author = "Falloon, {P. D.} and Peter Smith",
year = "2003",
doi = "10.1111/j.1475-2743.2003.tb00313.x",
language = "English",
volume = "19",
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journal = "Soil Use & Management",
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T1 - for changes in soil carbon under Kyoto: Long-term data-sets need to be improved to reduce uncertainty associated with model projections

AU - Falloon, P. D.

AU - Smith, Peter

PY - 2003

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N2 - Soils can be used as a biospheric sink for carbon under Article 3.4 of the Kyoto Protocol and parties are able to use agricultural soil carbon sinks to contribute towards carbon emission reduction targets. This should be done 'taking into account uncertainties, transparency in reporting, and verifiability'. Models are often tested against data sets of long-term changes in soil organic carbon (SOC), but most data sets have only mean SOC values available at each sample date, with no estimates of error about the mean. We show that when using data sets that do not include estimates of error about the mean, it is not possible to reduce the error (root mean squared error) between modelled and measured values below 6.8-8.5%, even with site-specific model calibration. Equivalent errors for model runs using regional default input values are 12-34%. Using error as an indicator of the certainty that can be attached to model projections, we show that a significant reduction in uncertainty is needed for Kyoto accounting. Uncertainties for modelling during the first Kyoto Commitment Period could be reduced by better replication of soil measurements at benchmark sites. This would allow model error to be separated from measurement error, which would allow more comprehensive model testing and, ultimately, more certainty to be attached to model predictions.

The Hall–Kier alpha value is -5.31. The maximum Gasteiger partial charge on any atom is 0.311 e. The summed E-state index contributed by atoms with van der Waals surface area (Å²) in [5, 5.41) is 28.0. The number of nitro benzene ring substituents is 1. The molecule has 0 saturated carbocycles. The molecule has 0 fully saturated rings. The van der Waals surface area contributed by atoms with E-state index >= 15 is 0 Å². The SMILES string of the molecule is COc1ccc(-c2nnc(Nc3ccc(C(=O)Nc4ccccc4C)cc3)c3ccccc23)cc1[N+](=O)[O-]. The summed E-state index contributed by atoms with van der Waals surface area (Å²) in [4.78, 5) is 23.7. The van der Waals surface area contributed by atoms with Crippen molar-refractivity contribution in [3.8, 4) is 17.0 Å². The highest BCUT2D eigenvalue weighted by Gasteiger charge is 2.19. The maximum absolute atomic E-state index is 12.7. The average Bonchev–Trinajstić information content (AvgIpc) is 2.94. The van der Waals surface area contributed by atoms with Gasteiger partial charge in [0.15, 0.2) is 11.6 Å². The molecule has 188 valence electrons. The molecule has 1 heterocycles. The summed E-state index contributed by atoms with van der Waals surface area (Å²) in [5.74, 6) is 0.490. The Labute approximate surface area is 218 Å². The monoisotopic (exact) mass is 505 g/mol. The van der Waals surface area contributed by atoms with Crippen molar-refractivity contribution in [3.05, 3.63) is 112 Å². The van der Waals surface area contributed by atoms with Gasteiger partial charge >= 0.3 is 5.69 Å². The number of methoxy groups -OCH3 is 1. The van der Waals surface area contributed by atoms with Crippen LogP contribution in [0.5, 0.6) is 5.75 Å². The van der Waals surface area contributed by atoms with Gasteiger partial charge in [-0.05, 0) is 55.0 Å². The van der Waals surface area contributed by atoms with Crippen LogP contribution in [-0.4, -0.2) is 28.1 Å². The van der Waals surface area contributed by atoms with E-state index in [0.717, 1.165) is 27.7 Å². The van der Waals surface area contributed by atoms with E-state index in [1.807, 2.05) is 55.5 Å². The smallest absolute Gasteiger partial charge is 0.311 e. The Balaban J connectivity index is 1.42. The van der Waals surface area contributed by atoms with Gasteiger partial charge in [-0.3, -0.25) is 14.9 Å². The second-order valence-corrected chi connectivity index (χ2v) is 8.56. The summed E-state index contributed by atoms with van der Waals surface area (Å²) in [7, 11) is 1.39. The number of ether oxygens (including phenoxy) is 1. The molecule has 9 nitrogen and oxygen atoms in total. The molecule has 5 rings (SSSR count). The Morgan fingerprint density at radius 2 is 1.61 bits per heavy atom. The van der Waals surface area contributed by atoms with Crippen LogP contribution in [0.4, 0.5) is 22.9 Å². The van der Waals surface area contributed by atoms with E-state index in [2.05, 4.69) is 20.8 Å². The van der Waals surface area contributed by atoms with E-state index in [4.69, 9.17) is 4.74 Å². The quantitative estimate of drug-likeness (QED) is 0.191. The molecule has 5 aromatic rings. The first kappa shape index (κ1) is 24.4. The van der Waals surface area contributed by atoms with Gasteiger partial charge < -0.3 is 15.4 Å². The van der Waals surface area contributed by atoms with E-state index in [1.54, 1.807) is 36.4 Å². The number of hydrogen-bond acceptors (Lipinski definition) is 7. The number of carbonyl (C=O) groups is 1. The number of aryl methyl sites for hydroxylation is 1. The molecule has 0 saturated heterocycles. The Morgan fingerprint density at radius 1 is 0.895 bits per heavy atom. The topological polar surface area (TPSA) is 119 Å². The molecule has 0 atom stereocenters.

AB - Soils can be used as a biospheric sink for carbon under Article 3.4 of the Kyoto Protocol and parties are able to use agricultural soil carbon sinks to contribute towards carbon emission reduction targets. This should be done 'taking into account uncertainties, transparency in reporting, and verifiability'. Models are often tested against data sets of long-term changes in soil organic carbon (SOC), but most data sets have only mean SOC values available at each sample date, with no estimates of error about the mean. We show that when using data sets that do not include estimates of error about the mean, it is not possible to reduce the error (root mean squared error) between modelled and measured values below 6.8-8.5%, even with site-specific model calibration. Equivalent errors for model runs using regional default input values are 12-34%. Using error as an indicator of the certainty that can be attached to model projections, we show that a significant reduction in uncertainty is needed for Kyoto accounting. Uncertainties for modelling during the first Kyoto Commitment Period could be reduced by better replication of soil measurements at benchmark sites. This would allow model error to be separated from measurement error, which would allow more comprehensive model testing and, ultimately, more certainty to be attached to model predictions.

KW - Kyoto accounting

KW - uncertainty

KW - modelling

KW - soil carbon

KW - carbon sequestration

KW - Europe

KW - ORGANIC-MATTER

KW - SIMULATING TRENDS

KW - REGIONAL-SCALE

KW - EUROSOMNET

KW - EUROPE

U2 - 10.1111/j.1475-2743.2003.tb00313.x

DO - 10.1111/j.1475-2743.2003.tb00313.x

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JO - Soil Use & Management

JF - Soil Use & Management

SN - 0266-0032

ER -